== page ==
Frank Thomas

The Big Hurt caps off this list of seemingly forgotten free agents. He held up pretty well in ’06 and ’07 but went down with a series of quad injuries that limited his 2008 season to just 71 games. I don’t see any team signing him to be the DH, so it looks like Fragile Frank (just made that up, I think) may have to hang it up. He’s not much different than guys like Mike Piazza and Sammy Sosa, who did not play last season after having varying degrees of success in 2007.

So that wraps up this post on some of the potential bargains of the remaining free agent class. Next week, I might look at some pitchers, although that’s less fun so I reserve the right to scrap the idea entirely. 


5 Responses to Those Left Behind

  1. John Salmon says:

    On your controversy with Bradbury-I read a good part of his book, it seemed like mush-and it got poor reviews from what I’ve seen. Does he know what he’s talking about? Claiming to be the ultimate authority when you’re employed by Kennesaw State isn’t convincing. Plus he can’t spell “its.”

  2. John Salmon says:

    The Phillies are desperate enough for a RH bat to be looking at Nomar. I guess the idea is to have play a little at 3B (with Feliz replacing him in late innings) and to PH. It might be worthwhile for him to spell Howard against tough lefties, since Ryan still can’t hit them and Nomar had a .643 SA against them last year (in limited PA’s, though.)

  3. Pizza Cutter says:

    John, I’m not sure what controversey with JC you’re referring to, but please understand a couple things. I read JC’s book. It was really really good. There were things I would have done a little bit differently (emphasis on little bit), but there was also some stuff in there that made me go “that’s really cool.”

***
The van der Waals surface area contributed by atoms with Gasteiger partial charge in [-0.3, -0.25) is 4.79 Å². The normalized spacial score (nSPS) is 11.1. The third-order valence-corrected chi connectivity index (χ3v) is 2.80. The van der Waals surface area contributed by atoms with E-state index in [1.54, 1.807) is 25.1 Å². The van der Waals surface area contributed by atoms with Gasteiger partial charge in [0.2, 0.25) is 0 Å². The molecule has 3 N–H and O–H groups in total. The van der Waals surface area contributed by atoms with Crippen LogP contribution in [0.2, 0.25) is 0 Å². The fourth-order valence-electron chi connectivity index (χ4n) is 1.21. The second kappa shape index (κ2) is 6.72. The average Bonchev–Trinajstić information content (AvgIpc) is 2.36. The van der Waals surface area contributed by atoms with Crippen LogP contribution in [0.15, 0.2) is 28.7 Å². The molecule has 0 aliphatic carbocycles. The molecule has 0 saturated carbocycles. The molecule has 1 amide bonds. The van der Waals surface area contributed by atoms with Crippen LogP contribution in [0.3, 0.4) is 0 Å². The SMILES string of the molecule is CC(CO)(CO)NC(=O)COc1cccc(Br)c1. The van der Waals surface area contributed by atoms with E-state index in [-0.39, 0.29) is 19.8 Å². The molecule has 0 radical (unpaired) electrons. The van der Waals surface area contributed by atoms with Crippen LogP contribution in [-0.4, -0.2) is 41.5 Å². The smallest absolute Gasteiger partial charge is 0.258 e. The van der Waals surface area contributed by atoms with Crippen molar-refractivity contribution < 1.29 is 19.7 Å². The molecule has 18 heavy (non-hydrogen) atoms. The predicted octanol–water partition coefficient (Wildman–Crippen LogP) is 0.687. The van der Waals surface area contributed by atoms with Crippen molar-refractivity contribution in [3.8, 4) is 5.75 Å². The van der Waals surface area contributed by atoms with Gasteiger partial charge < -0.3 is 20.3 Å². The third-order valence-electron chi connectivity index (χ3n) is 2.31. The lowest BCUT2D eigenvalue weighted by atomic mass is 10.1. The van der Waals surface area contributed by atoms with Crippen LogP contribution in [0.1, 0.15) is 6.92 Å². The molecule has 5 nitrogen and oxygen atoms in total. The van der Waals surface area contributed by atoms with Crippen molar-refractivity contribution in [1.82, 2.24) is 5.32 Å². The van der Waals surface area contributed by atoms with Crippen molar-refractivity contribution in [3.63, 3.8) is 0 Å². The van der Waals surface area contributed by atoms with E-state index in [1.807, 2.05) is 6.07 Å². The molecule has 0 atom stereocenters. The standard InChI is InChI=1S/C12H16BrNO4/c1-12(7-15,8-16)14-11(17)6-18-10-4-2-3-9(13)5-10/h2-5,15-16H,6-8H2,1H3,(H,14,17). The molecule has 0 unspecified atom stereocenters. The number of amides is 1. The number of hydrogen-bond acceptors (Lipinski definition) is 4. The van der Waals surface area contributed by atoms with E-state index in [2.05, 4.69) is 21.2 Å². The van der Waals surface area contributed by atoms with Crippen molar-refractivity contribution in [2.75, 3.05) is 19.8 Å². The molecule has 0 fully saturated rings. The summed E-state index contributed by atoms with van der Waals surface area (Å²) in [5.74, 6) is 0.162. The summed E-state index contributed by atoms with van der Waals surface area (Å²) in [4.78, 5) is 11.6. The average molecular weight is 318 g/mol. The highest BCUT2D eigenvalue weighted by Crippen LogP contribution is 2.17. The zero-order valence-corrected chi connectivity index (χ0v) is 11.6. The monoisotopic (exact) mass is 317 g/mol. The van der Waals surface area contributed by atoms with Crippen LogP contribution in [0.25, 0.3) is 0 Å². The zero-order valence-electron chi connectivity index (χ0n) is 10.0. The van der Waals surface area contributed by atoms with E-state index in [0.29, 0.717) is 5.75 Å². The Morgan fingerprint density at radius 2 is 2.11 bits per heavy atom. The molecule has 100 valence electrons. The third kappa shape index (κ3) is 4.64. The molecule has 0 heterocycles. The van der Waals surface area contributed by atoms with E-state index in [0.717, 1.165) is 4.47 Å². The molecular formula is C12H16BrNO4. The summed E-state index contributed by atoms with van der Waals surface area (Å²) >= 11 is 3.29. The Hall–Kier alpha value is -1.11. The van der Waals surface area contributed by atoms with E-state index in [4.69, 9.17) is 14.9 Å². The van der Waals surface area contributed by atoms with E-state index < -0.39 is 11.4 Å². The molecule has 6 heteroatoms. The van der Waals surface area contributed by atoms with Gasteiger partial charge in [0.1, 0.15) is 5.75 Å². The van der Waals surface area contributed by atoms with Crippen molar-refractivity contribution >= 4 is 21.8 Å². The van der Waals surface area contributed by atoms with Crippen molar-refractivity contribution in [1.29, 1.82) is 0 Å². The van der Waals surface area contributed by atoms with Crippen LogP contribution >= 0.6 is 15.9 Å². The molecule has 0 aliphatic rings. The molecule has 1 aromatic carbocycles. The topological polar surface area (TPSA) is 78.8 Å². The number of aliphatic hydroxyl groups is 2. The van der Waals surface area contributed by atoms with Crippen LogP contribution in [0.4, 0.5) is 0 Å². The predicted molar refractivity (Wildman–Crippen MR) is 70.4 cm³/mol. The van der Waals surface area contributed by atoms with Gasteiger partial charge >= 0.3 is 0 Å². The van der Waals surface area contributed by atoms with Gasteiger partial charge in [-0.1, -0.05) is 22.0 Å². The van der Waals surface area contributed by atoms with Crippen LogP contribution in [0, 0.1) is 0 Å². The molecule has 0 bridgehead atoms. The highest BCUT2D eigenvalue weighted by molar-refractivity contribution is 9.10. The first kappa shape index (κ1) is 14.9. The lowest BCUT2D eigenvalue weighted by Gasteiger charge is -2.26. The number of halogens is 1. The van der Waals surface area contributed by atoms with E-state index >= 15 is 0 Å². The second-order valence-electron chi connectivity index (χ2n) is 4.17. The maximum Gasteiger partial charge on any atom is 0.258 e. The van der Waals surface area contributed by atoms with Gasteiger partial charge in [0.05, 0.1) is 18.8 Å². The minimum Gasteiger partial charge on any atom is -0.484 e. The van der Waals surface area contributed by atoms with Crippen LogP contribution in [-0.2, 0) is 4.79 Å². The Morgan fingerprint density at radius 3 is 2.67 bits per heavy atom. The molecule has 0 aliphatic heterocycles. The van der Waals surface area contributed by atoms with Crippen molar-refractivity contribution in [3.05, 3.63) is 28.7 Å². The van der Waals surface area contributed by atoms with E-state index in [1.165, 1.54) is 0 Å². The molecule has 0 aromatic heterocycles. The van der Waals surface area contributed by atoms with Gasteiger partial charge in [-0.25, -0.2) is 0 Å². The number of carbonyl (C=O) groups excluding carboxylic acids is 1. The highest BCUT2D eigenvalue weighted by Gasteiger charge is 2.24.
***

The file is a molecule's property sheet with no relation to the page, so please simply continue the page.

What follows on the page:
Also, don’t fall prey to the “if he’s not at an Ivy, it doesn’t count” trap. As someone who travels in academic circles (in another field), I can tell you while there are some truly brilliant people at Harvard, there are also some truly brilliant people at colleges you’ve never heard of. In order to get to the level where you are a professor, you have to be pretty smart.

  4. Dan Novick says:

    I’m not really sure what you’re referring to with JC either. I think if there is one at all, it’s between Phil Birnbaum and JC, from what I’ve read.

  5. Colin Wyers says:

    …yeah, that’d be me.
    I’d rather not comment – it is what it is, and everyone is free to draw their own conclusions. I’d prefer to keep the discussion to the arguements at hand.